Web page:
January 16th, 2021

Local rally offers support for Wet’suwet’en Nation hereditary chiefs

By Kalinowski, Tim on February 11, 2020.

Protesters stage a solidarity rally Monday afternoon in front of the RCMP detachment in Lethbridge, joining others across the country supporting Wet’suwet’en hereditary chiefs opposed to the construction of the Coastal GasLink pipeline in northern British Columbia. Herald photo by Ian Martens @IMartensHerald

Tim Kalinowski

Lethbridge Herald


Chanting “Reconciliation is Dead” and “Stop RCMP Brutality,” about 35 protesters gathered outside the Lethbridge RCMP detachment to express their solidarity with the blockaders among the hereditary chiefs of Wet’suwet’en Nation in northern British Columbia, who are being forcibly removed by police for attempting to impede the Coastal GasLink pipeline.

The B.C. Supreme Court granted Coastal GasLink an expanded injunction against the Wet’suwet’en Nation members blocking access to the project last December, but the RCMP did not begin enforcing the latest court injunction until last Thursday when officers started tearing down encampments and arresting blockaders.

“We’re standing in solidarity with what’s going on in B.C. with Wet’suwet’en,” stated Lethbridge rally spokesperson Rebecca Many Grey Horses. “The forced removal of the hereditary chiefs that are holding down their traditional territory, and the lack of acknowledgement of their rights, their right to the land and their right to say ‘No’ to this pipeline.”

She called on the RCMP to end their campaign of “brutal force” against the Wet’suwet’en blockaders.

“There has been lack of consultation with the hereditary chiefs,” she said. “There has been lack of acknowledgement with their sovereign rights and governance. They (the B.C. government and Coastal GasLink) have consulted with the Indian Act chiefs, but they have failed to acknowledge there is a traditional governance system in place with the hereditary chiefs.”

The $6.6-billion 670-kilometre Coastal GasLink pipeline would carry natural gas across northern B.C.

– With files from The Canadian Press

Follow @TimKalHerald on Twitter

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The “hereditary” chiefs do not represent their tribal members. They are disaffected tribal outcasts. OK, they may be unhappy some assumed inherited right to control their tribe was usurped by democratic indigenous elections. But their real sin is allowing themselves to be used by ecoterrorist organizations as the reason for illegal terrorist action against our society, including their own people’s wishes and welfare. Blocking unrelated roads, railroad lines, messing up other people’s lives. Because they can. And our police refuse to enforce our laws against trendy protestors from lawbreaking unions, indigenous, ecoterrorist/greenies, antifa and thereby encourage them. Why? I doubt their union is affiliated.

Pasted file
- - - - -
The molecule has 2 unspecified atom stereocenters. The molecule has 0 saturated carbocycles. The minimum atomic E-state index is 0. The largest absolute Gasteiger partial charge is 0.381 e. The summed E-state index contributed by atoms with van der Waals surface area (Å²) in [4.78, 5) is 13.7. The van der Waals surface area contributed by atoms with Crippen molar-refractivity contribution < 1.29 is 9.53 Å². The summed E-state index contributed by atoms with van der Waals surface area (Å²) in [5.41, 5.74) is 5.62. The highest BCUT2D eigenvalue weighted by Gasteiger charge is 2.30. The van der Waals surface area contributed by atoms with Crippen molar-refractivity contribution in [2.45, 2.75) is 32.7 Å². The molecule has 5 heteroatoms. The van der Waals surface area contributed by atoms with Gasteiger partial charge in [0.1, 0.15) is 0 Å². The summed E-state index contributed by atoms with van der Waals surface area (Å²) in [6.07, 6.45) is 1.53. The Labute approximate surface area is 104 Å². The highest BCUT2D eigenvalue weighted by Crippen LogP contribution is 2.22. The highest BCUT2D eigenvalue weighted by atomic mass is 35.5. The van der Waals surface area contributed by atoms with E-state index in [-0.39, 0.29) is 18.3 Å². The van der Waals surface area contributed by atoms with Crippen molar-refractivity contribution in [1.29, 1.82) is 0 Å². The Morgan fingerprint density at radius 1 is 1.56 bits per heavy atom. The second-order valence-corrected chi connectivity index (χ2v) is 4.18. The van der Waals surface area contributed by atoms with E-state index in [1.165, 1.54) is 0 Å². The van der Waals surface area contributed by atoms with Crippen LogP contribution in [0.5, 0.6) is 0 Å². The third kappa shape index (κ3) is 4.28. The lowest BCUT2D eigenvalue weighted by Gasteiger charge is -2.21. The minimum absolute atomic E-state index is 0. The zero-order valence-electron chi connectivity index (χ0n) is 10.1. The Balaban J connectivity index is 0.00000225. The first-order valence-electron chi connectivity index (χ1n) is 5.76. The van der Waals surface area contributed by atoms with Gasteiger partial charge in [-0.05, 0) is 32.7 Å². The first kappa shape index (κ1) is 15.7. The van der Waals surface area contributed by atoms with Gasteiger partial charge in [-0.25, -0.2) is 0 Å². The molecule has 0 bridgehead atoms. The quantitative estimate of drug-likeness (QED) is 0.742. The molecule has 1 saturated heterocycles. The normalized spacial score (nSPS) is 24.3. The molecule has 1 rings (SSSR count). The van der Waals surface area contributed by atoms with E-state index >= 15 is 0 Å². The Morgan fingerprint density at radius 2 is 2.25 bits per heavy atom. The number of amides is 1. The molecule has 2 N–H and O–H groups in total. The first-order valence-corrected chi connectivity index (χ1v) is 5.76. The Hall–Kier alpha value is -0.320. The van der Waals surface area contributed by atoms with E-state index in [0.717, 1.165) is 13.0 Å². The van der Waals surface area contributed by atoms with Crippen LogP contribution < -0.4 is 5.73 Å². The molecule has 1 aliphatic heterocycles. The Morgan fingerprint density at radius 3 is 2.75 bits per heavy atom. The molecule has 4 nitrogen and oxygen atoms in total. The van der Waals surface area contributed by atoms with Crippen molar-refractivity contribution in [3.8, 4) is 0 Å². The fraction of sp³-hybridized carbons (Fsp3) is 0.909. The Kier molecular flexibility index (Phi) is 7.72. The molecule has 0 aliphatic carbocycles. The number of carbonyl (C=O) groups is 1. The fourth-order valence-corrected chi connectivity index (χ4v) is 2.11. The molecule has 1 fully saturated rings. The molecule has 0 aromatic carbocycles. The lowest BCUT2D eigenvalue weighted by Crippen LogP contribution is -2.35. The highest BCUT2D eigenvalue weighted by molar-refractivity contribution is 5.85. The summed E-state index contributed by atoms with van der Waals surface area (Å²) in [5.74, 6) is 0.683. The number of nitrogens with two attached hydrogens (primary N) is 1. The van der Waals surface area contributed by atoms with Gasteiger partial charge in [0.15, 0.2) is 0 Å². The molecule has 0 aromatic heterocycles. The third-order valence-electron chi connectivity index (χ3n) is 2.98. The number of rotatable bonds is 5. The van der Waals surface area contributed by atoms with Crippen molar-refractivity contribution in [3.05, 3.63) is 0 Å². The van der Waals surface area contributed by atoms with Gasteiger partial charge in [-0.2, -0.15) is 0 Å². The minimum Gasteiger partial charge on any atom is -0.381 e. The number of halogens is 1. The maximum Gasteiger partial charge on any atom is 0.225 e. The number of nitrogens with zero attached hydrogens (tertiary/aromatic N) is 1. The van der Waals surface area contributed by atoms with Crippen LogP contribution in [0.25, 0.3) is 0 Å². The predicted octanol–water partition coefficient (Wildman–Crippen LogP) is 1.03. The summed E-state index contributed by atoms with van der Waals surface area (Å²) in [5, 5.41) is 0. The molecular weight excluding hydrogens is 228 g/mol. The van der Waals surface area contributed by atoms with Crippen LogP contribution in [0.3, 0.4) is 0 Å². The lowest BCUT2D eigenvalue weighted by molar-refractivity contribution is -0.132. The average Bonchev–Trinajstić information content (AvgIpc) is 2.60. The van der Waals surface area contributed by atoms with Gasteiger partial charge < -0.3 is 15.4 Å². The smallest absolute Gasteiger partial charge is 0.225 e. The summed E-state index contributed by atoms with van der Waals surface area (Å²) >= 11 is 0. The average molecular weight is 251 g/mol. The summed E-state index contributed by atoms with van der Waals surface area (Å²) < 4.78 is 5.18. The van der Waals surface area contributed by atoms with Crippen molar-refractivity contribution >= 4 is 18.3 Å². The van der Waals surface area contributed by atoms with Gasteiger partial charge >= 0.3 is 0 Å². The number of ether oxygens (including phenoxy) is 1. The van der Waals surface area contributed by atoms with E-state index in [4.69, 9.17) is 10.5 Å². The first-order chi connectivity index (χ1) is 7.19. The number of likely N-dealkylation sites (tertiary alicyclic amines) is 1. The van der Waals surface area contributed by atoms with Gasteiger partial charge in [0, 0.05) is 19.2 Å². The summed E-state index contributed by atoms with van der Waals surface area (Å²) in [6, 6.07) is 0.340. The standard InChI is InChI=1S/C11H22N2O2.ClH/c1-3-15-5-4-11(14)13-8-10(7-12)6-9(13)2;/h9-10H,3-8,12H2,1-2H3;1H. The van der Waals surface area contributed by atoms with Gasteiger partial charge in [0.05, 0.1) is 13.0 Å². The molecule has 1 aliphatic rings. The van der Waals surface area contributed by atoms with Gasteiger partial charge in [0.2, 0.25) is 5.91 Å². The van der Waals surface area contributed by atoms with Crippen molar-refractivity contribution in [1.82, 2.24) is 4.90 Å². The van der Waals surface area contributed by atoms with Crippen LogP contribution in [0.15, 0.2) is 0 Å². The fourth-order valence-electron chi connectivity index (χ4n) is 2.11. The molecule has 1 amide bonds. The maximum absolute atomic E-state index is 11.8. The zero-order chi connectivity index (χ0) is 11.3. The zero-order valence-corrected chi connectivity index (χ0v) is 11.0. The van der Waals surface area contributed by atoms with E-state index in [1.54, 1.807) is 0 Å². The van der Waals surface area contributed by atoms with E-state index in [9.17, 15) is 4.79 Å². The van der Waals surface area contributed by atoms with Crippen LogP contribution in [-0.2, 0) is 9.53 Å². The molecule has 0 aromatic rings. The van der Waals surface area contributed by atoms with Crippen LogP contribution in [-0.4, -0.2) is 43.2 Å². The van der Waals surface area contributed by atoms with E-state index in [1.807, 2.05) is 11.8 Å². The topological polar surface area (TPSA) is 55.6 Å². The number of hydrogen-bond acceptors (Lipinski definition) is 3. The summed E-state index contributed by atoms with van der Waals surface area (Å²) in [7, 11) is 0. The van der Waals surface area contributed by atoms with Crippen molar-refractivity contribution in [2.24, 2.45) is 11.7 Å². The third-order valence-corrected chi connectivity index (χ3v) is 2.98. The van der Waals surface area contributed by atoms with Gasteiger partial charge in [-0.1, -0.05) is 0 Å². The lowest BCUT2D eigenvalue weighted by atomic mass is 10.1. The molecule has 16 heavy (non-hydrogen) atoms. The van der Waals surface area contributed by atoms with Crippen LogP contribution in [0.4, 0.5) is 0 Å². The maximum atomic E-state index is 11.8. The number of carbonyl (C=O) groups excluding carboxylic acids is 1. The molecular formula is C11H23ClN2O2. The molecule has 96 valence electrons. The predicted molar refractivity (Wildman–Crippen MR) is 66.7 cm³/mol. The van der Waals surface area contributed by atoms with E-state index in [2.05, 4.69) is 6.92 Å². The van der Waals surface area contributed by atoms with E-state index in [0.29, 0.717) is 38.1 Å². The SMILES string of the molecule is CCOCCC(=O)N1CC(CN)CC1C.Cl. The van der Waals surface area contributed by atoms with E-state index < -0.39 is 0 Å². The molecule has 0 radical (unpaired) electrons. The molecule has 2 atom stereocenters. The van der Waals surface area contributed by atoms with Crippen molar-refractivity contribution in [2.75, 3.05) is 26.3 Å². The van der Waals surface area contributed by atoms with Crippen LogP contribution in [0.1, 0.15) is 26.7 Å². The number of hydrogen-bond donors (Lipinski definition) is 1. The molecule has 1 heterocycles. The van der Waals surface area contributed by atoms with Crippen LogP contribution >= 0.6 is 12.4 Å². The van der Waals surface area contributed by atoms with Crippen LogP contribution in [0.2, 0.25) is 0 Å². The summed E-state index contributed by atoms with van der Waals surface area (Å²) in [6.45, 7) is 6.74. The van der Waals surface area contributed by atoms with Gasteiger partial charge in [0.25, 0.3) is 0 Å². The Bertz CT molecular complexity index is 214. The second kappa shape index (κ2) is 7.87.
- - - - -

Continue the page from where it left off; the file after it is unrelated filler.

res, you seem to be getting thicker by the entry. this one is oozing with bigotry, self importance, and an utter failure to comprehend not only the critical issue of indigenous rights, but the critical issue of sustainability and protecting the planet. (as an aside, you also dumbly express hatred for unions, despite the fact that were it not for people organising against abuse and unchecked power, little kids would still be getting crippled on the job…working because adults were also getting crippled and not earning near enough. you think the big corp is a good citizen today, and unions no longer relevant? look at how they operate in countries with no worker protections.
here is a proposal: run the the lines through jurisdictions that support them. allow those self righteous to experience first hand the reality that are pipelines…you know, the spills, which are plenty and create a real and lasting negative impact. get it?! i am not saying here to stop pipelines; just saying bring ’em to the people that want them. would love to see one run through your alley, or even your front yard, res – a gift, just for you.


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